Image by Oron Bell
“Women are going to form a chain, a greater sisterhood than the world has ever known.”
-Nellie L. McLung
This weekend, over 5,000 women (and men!) converged on NYC’s Jacob Javitz Convention Center for the 12th annual Circle of Sisters Expo.
Presented by AARP New York and hosted by Emmis New York’s hottest radio stations–WBLS-FM 107.5, NY’s #1 source for R&B, 1190 WLIB-AM, the home of Gospel & Inspiration, and WQHT-FM HOT 97, Where Hip Hop Lives–the Circle of Sisters is the largest EXPO in New York City uniting, motivating and celebrating women of color.
I shared a little bit of the action with you on the ‘gram–from the dynamic panel featuring the families of Eric Garner; Philando Castille; Oscar Grant; and Terrance Crutcher, to my youngest son’s impromptu tennis lesson.
Even DaddyVents enjoyed the Circle of Sisters, sitting in on panels, getting information from the United Negro College Fund, and buying copies of “Love You Still” and “Do Different” for The 2Live Crew from cousins Mya and Jarell Wilson, the author and illustrator. We saw famous faces, like (Bobbaaay!) Bobby Brown, Love & Hip Hop creator Mona Scott Young and cast members Rich Dollaz and Peter Gunz, Basketball Wives: LA cast member Jackie Christie, and Matthew Knowles (Bey & Solange’s dad) up close and personal. And when I say up close and personal, I mean we were close enough to touch Matthew, Bobby, and the singer Mario.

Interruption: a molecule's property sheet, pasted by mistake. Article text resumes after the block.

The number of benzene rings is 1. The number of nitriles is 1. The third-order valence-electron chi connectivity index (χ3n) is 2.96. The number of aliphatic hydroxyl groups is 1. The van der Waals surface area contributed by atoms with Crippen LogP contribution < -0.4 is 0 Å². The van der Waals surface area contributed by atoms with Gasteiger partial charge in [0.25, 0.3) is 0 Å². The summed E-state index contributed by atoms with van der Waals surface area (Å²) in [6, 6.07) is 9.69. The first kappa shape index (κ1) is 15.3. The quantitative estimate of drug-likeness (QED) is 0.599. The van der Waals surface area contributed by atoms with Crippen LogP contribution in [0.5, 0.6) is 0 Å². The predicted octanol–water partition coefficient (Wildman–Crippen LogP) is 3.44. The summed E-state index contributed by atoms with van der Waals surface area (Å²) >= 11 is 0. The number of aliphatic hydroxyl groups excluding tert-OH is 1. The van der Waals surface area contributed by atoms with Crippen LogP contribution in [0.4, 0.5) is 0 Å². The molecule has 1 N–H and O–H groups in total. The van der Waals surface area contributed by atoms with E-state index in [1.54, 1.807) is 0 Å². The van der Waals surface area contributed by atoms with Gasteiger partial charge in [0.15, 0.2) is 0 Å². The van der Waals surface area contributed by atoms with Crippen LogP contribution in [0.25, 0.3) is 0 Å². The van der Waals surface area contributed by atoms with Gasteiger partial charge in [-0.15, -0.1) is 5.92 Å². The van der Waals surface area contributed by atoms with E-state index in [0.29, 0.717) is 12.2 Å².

Someone asked why I go to the Expo. To me, the Circle of Sisters is a celebration of black womanhood. It’s about women coming together to support black businesses, hearing about current issues affecting our community, getting inspiration, and having fun!
This year’s event had more of a personal inpact. As I listened to Gwen Carr, the mother of Eric Garner, express her frustratiin with the justice system, and Valerie Castille, the mother of Philando Castille, explaining how she had taught her son all the right things to do when he encountered the police–“and my son was still crucified”–I looked at my precious children. As the mom of these two little brown boys, it scares me to think about their future in a country where police violence has claimed the lives of many men who started off just like them…as little brown boys. “Where in the world do you tell the truth, be honest, and get killed?” asked Philando’s mother.
“How to Change the Current Paradigm” tried to offer solutions. HOT 97’s Ebro, WLIB’s Bishop Hezekiah Walker, Black Lives Matter co-founder Opal Tometi, Kassandra Frederique from the Drug Policy Alliance, Bishop Darren A.Ferguson from the Multicultural Exchange, and WBLS’s Bob Slade and Bob Pickett addressed how we can affect change by using the power of our vote in this year’s election. “Until we get active in our local communities…we are not going to see the change that we want,” said Ebro. “It’s going to take us a generation to make the changes we want to see.”
I hope it doesn’t take us a generation to see those changes. This year’s Circle of Sisters taught me how powerful we can be when we come together to support, encourage, uplift, and make an impact.
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